ADP, a private organization, released their private payrolls jobs report. This month ADP is reporting a gain of 201,000 private sector jobs in March 2011. Below are the reported private sector jobs from ADP. This report does not include government, or public jobs.
We take the ADP report with a grain of salt, especially on a monthly basis. Why? Because there is a mismatch against the BLS jobs report. To date, the number of private nonfarm payroll jobs ADP reports versus what the BLS reports and on a month-to-month and even cumulative basis don't match. This monthly error is often large, especially when looking at small job growth overall (< 400,000 jobs per month) on a month to month basis.
Below is the cumulative difference between what the ADP reports as the private nonfarm payroll jobs vs. the BLS (ADP minus BLS). This line shows the divergence, over time in number of nonfarm private payroll jobs reported between the two reports.
ADP speaks and Wall Street swoons, then people come crashing down when a few days later the BLS monthly unemployment report is released and shows...there was no real monthly job growth after all. This is the divergence between the two reports. It's also not being recognized by ADP that one must have a good 200,000 jobs just to keep up with U.S. population growth.
While ADP notes a simple correlation of 0.95, well, a 5% error between monthly reported jobs numbers is an average, and we can see on some months the differences are quite large and around 2008, the difference started to hit about 900,000 jobs.
ADP does use the same seasonal adjustment as the BLS, but their other methodology and even sampling size are different, is proprietary and also seems to change from month to month. Generally the ADP claims their sample size is at least twice as large as the BLS current employment statistics survey. The ADP does not incorporate a birth/death model, although they do categorize jobs by the NAICS codes, the same as the BLS.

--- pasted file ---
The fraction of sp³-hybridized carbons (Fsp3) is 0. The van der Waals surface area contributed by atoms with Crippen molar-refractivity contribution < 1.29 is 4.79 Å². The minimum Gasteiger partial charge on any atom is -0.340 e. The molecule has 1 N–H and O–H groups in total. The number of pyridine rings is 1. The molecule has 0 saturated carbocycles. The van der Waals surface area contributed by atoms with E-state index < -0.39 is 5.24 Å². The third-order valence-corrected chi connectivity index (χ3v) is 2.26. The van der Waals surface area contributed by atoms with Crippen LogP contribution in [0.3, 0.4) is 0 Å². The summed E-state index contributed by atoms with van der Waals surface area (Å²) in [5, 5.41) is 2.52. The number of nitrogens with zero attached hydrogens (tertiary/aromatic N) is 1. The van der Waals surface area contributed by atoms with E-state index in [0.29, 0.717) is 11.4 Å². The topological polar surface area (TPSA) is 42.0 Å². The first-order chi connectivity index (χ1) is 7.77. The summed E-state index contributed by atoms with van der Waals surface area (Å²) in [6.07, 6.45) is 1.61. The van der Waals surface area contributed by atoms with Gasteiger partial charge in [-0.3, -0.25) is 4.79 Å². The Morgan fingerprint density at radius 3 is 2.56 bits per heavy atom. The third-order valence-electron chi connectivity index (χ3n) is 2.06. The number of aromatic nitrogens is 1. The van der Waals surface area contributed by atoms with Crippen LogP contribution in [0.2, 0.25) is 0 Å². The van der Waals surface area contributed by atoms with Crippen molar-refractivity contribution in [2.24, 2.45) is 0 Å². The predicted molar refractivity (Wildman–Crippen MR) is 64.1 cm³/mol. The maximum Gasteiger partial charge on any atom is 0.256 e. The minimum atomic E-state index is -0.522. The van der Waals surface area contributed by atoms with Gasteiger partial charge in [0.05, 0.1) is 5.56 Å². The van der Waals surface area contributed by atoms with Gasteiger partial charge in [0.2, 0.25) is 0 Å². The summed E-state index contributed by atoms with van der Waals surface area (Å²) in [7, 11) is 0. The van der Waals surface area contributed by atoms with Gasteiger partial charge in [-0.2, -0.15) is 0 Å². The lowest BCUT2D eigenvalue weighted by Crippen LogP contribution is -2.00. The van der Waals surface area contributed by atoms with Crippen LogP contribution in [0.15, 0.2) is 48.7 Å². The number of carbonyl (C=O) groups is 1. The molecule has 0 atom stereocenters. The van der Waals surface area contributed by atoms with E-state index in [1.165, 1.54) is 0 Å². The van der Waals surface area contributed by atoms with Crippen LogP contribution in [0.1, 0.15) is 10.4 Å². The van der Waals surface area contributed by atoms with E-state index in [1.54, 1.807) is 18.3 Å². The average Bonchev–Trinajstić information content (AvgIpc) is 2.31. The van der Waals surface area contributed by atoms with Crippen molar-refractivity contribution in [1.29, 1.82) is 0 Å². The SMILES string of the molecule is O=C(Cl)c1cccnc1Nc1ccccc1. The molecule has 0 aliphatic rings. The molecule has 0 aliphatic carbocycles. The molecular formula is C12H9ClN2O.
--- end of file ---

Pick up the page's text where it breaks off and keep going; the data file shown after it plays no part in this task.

Bottom line, the official report, upon which other metrics are based, is the BLS. Additionally, since the BLS is our government, we get to find out exactly what methods and models they use, unlike ADP.
All of this said, the reality is the The United States currently needs about 10.5 million jobs to get back to pre-recession levels, taking into account population growth and the labor participation rate back in December 2007. Anyone jumping all over themselves over 200,000 jobs added in one month, at minimum, isn't taking population growth into account and is experiencing wishes and dreams instead of what's true.
There is one thing to note that is worth looking at, especially due to it's relativity within the same report (and methods). ADP reports on large vs. medium vs. small businesses and their job creation per business size. In March:
Employment among large businesses, defined as those with 500 or more workers, increased by 17,000 while employment among medium-size businesses, defined as those with between 50 and 499 workers, increased by 82,000. Employment for small businesses, defined as those with fewer than 50 workers, rose 102,000 in March.
Below is the graph of large businesses, median business and small businesses in terms of their respective jobs added. Notice how large businesses have been declining or flat since the start of the ADP report, just about the time offshore outsourcing and the China PNTR came into effect. Small businesses, on the other hand, have increased employment. May I suggest that small businesses are not international, they are not signing offshore outsourcing contracts and moving jobs to India and China. Multinationals, on the other hand, the below decade trend line clearly shows these so called U.S. corporations have abandoned the U.S. worker, on whole.